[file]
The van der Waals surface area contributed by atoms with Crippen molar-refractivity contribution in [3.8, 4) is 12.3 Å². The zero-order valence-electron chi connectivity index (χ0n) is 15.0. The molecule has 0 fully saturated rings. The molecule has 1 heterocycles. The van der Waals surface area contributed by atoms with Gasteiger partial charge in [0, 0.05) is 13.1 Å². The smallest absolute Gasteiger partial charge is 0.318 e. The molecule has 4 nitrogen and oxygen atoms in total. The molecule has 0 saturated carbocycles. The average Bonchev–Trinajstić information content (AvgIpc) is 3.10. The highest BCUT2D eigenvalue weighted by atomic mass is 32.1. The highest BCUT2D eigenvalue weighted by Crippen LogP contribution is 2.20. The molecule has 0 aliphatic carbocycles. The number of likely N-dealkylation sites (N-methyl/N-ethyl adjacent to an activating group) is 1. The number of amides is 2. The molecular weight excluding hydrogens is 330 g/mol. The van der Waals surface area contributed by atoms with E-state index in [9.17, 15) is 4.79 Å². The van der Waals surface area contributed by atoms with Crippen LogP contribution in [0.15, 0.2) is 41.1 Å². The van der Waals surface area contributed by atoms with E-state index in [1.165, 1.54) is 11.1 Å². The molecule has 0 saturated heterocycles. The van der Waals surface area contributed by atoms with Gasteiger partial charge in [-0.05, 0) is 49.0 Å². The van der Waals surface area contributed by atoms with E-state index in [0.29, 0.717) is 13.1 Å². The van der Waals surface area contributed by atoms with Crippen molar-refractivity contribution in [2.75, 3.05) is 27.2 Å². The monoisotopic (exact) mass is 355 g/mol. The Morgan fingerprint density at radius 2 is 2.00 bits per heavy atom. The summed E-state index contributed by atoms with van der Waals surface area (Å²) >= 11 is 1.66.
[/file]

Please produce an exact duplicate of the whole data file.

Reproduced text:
The van der Waals surface area contributed by atoms with Crippen molar-refractivity contribution in [3.8, 4) is 12.3 Å². The zero-order valence-electron chi connectivity index (χ0n) is 15.0. The molecule has 0 fully saturated rings. The molecule has 1 heterocycles. The van der Waals surface area contributed by atoms with Gasteiger partial charge in [0, 0.05) is 13.1 Å². The smallest absolute Gasteiger partial charge is 0.318 e. The molecule has 4 nitrogen and oxygen atoms in total. The molecule has 0 saturated carbocycles. The average Bonchev–Trinajstić information content (AvgIpc) is 3.10. The highest BCUT2D eigenvalue weighted by atomic mass is 32.1. The highest BCUT2D eigenvalue weighted by Crippen LogP contribution is 2.20. The molecule has 0 aliphatic carbocycles. The number of likely N-dealkylation sites (N-methyl/N-ethyl adjacent to an activating group) is 1. The number of amides is 2. The molecular weight excluding hydrogens is 330 g/mol. The van der Waals surface area contributed by atoms with E-state index in [9.17, 15) is 4.79 Å². The van der Waals surface area contributed by atoms with Crippen LogP contribution in [0.15, 0.2) is 41.1 Å². The van der Waals surface area contributed by atoms with E-state index in [1.165, 1.54) is 11.1 Å². The molecule has 0 saturated heterocycles. The van der Waals surface area contributed by atoms with Gasteiger partial charge in [-0.05, 0) is 49.0 Å². The van der Waals surface area contributed by atoms with E-state index in [0.29, 0.717) is 13.1 Å². The van der Waals surface area contributed by atoms with Crippen molar-refractivity contribution in [2.75, 3.05) is 27.2 Å². The monoisotopic (exact) mass is 355 g/mol. The Morgan fingerprint density at radius 2 is 2.00 bits per heavy atom. The summed E-state index contributed by atoms with van der Waals surface area (Å²) >= 11 is 1.66.